Watch 1st-ever footage of whale shark eating from the bottom of the ocean

Up close of a whale shark with its mouth wide open and it's eye to the left looking at the camera

A whale shark (Rhincodon typus) was filmed bottom feeding off the coast off La Paz, Mexico. (Image credit: Alexis Rosenfeld/Getty Images)

A whale shark has been filmed appearing to feed by scrounging around on the bottom of the ocean — the first time this behavior has ever been documented in this giant fish.

Whale sharks (Rhincodon typus) are the biggest species of shark on Earth, growing up to 60 feet (18 meters) long. They live in warm waters all over the world, though their population has likely decreased by more than 50% over the past 75 years. This new observation highlights how much scientists still don't know about the behavior and ecology of this threatened species.

"The fact that there's so little known about it is crazy," Joel Gayford, a shark researcher and graduate student at Imperial College London, told Live Science.

The whale shark was filmed near La Paz, Mexico, a coastal town in southern Baja California that's known as a whale shark hotspot. Some of the local guides who take tourists out to see the sharks have agreed to share videos of any unusual whale shark behaviors with a local shark research organization, Gayford said. 

This is how he and his colleague, Darren Whitehead, director of research and conservation at the non-profit Shark Research Mexico, and principal author of the study, first got a hold of this new footage. 

They published a research note about the observation on May 21 in the Journal of Fish Biology.

The video shows the massive fish leaning over and sticking its huge jaws into the sand, appearing to vacuum up water and sediment in an effort to find food. Typically, whale sharks are filter feeders, capturing krill and other plankton either by filtering food out of the water as they swim or gulping water around the surface, Gayford said.

Related: Whale sharks are the world’s biggest omnivores, scientists discover

Based on this video alone, it's hard to know exactly what prey the whale shark might have been looking for, though Gayford speculated that it was foraging for benthic isopods, marine crustaceans that live on the ocean floor.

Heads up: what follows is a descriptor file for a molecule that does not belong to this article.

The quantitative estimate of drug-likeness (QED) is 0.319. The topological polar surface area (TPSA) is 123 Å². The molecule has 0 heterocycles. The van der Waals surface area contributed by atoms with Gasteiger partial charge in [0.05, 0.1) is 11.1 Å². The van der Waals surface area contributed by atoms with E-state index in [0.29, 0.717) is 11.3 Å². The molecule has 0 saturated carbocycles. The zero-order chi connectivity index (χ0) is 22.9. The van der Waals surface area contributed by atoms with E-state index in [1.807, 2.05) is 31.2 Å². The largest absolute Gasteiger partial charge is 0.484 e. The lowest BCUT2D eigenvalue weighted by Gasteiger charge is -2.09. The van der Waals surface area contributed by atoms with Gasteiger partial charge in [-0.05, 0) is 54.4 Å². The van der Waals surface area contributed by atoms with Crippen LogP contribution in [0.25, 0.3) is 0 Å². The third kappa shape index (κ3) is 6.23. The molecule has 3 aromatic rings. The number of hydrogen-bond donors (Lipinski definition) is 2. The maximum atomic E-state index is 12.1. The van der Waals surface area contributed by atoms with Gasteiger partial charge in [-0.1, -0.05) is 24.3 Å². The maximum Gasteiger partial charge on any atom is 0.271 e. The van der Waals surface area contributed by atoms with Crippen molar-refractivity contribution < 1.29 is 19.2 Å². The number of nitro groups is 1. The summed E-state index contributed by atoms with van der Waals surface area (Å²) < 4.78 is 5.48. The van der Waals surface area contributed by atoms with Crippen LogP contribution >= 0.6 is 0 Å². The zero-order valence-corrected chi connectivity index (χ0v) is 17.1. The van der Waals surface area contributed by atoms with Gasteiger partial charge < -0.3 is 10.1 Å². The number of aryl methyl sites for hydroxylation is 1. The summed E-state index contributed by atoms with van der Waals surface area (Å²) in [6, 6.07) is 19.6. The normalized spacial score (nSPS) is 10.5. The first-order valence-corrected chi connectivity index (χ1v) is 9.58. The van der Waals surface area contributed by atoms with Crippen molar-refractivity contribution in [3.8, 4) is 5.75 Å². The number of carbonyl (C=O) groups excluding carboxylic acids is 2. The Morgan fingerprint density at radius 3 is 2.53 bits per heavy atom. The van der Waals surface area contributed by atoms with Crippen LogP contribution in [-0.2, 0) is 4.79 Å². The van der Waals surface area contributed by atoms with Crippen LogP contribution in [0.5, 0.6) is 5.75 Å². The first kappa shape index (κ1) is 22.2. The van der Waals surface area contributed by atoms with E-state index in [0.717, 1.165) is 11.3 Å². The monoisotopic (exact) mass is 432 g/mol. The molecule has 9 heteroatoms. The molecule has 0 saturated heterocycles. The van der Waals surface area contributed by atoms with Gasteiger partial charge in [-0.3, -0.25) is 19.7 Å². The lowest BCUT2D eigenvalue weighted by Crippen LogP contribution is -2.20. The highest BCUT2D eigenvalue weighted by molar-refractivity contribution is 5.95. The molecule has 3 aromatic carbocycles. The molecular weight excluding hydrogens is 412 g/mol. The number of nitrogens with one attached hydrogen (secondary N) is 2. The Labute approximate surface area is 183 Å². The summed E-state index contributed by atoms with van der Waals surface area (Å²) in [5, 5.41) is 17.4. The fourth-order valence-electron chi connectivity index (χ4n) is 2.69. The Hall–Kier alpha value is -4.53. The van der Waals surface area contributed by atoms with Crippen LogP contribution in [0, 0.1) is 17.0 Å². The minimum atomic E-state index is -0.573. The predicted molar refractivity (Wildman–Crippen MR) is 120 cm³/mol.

Although this kind of bottom-feeding behavior hasn't been documented in whale sharks before now, it isn't entirely unexpected, Mark Meekan, a marine biologist at the University of Western Australia who was not involved in the new paper, told Live Science. 

The plankton eaten by whale sharks can migrate down toward the bottom of the ocean during the daytime, he said, so it stands to reason that the whale sharks would also forage at the bottom of the ocean. In fact, Meekan said some of his students have just filmed a whale shark appearing to feed in the same way.

In addition, previous studies that looked at the biochemistry of whale shark diets had suggested that these giant fish were getting some of their food from the ocean floor, Gayford noted, but no one had actually spotted any whale sharks feeding down there.

This kind of whale shark feeding behavior might be rare in the locations where people usually interact with whale sharks, Gayford speculated; maybe whale sharks are usually bottom-feeding far away from shore or deep underwater, for example. It's also possible that this behavior occurs only when there isn't enough of their usual food around and the sharks have to find another way to eat, he added. 

This recent observation also points to the potential role of ecotourism in scientific discovery, Gayford noted. While there is some controversy about how shark tourism — especially shark feeding — might have ecological consequences, these tour guides are already heading out to look for sharks every day, he said.

"A rare behavior like this you may never see if you're just relying on one research organization with a few trips a week," Gayford said. "But this really increases the breadth and potential for uncovering unusual behaviors."

Ethan Freedman
Live Science Contributor

Ethan Freedman is a science and nature journalist based in New York City, reporting on climate, ecology, the future and the built environment. He went to Tufts University, where he majored in biology and environmental studies, and has a master's degree in science journalism from New York University.